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Carlton - 1981

designed by Ettore Sottsass

Exhibition Milan - Hong Kong design, new forms and functions in parallel with Italian iconic works

Ettore Sottsass, architect and industrial designer, was born in the city of Innsbruck in 1917 and has been one of the most influential and important figures of the 20th century design scene.

Exposed to the world of architecture since a young age, as his father himself was an architect, he grew up in Turin where he graduated from the Polytechnic University in 1939 before serving in the military during World War II and spending years in a labor camp in Yugoslavia. After returning home, he worked in his father’s studio renovating buildings that were destroyed during the war, before founding his own practice in Milan to focus on working with different means such as ceramic, painting and interior design.

In Milan, he immersed himself in the vibrant cultural landscape of the city, attending the literary salon that would allow him to meet with the illustrious architects and designers of him time, and married writer and translator Fernanda Pivano. She introduced him to the literary society of the city and to many writers and artists that would later influence his work beyond his initial approch to industrial design.

During his early years, he was first a member of the International Movement for an Imaginist Bauhaus and later moved briefly to New York City to work with industrial design and Modernist George Nelson. He was then commissioned by entrepreneur Irving Richards a exhibition of ceramic works, a medium he had been pursuing since the beginning of his career and that was quickly launching him into international recognition for his originality and creativity.

His breakthrough came when Adriano Olivetti hired him as a design consultant in 1958 for Olivetti, the most important typewriter and computer manufacturer in Italy, renowned for its incredibly advanced design. For them, he developed the first Italian mainframe computer that won him the prestigious Compasso d’Oro prize in 1959, and a number of different typewriters, office equipment and furniture. His style began developing more clearly during his time at Olivetti: bringing bold colors, form and styling to office equipment, he pushed the boundaries between industrial design and pop culture. Moving from his first functional and sober typewriters to the Valentine in 1969, an accessory that became a fashion statement in the Italian society, he gained fame and recognition as an innovative and disruptive product designernot afraid to break the schemes and go beyond functionality and form.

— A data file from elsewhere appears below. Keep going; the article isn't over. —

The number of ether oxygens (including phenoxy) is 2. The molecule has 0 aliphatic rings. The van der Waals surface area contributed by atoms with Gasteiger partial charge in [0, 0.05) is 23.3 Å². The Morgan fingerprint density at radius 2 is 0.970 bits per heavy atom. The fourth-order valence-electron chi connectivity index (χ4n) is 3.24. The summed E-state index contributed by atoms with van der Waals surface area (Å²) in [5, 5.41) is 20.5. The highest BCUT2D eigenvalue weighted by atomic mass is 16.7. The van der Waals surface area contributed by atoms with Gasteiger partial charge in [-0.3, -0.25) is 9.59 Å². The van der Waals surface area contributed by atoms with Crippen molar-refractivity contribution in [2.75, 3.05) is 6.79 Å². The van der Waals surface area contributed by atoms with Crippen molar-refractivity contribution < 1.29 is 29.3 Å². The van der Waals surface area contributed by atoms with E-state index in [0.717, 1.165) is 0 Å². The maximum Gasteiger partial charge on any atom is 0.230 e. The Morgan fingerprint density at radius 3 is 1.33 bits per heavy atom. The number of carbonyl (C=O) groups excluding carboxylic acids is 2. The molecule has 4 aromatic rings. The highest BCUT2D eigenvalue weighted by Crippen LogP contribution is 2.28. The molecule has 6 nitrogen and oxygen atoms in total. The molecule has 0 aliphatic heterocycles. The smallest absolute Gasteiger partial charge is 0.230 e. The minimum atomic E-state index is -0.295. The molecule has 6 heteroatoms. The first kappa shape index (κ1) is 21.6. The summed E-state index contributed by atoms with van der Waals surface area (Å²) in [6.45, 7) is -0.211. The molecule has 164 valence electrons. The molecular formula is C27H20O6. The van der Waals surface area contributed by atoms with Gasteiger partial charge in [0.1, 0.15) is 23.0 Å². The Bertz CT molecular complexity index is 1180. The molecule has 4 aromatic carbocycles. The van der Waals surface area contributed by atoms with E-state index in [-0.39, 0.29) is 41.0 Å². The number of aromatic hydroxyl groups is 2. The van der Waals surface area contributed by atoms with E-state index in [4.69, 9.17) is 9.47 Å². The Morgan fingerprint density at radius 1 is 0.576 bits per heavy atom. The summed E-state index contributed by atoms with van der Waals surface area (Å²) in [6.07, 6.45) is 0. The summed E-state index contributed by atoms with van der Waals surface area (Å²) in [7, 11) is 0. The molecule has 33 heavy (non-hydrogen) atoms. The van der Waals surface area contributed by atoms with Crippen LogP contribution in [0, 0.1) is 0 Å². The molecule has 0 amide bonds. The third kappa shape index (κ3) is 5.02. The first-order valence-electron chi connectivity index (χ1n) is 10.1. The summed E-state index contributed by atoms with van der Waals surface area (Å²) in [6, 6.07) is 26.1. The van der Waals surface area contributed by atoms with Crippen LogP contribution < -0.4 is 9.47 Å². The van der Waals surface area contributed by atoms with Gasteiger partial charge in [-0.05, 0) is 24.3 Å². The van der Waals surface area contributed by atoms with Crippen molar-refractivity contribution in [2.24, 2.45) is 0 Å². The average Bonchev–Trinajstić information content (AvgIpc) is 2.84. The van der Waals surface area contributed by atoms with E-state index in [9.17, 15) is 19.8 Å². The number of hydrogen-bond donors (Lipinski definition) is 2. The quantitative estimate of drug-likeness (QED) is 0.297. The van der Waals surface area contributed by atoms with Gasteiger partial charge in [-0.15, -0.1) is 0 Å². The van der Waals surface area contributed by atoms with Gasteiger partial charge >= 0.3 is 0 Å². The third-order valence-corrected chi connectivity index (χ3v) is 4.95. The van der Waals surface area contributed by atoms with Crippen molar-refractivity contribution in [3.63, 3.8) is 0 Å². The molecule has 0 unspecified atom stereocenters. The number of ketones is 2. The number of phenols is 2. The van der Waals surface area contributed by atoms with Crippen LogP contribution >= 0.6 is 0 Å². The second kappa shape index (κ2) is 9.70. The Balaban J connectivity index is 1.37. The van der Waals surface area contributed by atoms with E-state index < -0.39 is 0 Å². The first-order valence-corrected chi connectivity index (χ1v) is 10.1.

Room divider in wood and plastic laminate

W 200 cm x D 50 cm x H 220 cm

In 1981, the Memphis Group debuted their first collection. It was like a bomb had gone off in the design world. They were brightly coloured, patterned, decorated, kitsch and completely rebelled against the definition of the convention of ‘good design’ which had been revered for decades. The concept of ‘form follows function’ had been put on a pedestal as a principle of good design since the days of the Bauhaus where resolution, integration and coherence were valued alongside logic and sobriety. Memphis was the complete opposite of this. Objects were liberated from function and instead became a visual object rather than just a tool or piece of furniture. 

Carlton is a Memphis icon. It makes an immediate impression from its unusual shape and glossy, saccharine coloured plastic laminate finish. The piece with its expressive combinations of lines and geometric shapes, solids and voids, reads at first glance more as a  sculpture or three-dimensional abstract painting. Its multi-function as a room divider, bookcase and chest of drawers is not immediately apparent. While the slanted shelves seem counterintuitive it actually takes into account books that often fall over in upright shelving.

‘Even now the jolt, the impact created by walking into a room containing a cabinet by Memphis – the Carlton, for instance – is visceral. It’s true you can’t put another piece of furniture within the same space. There is just no aesthetic room. All networks of proposition are trammelled by this one item.’ David Bowie, who was a major collector of Memphis, recounting the visual impact of Memphis.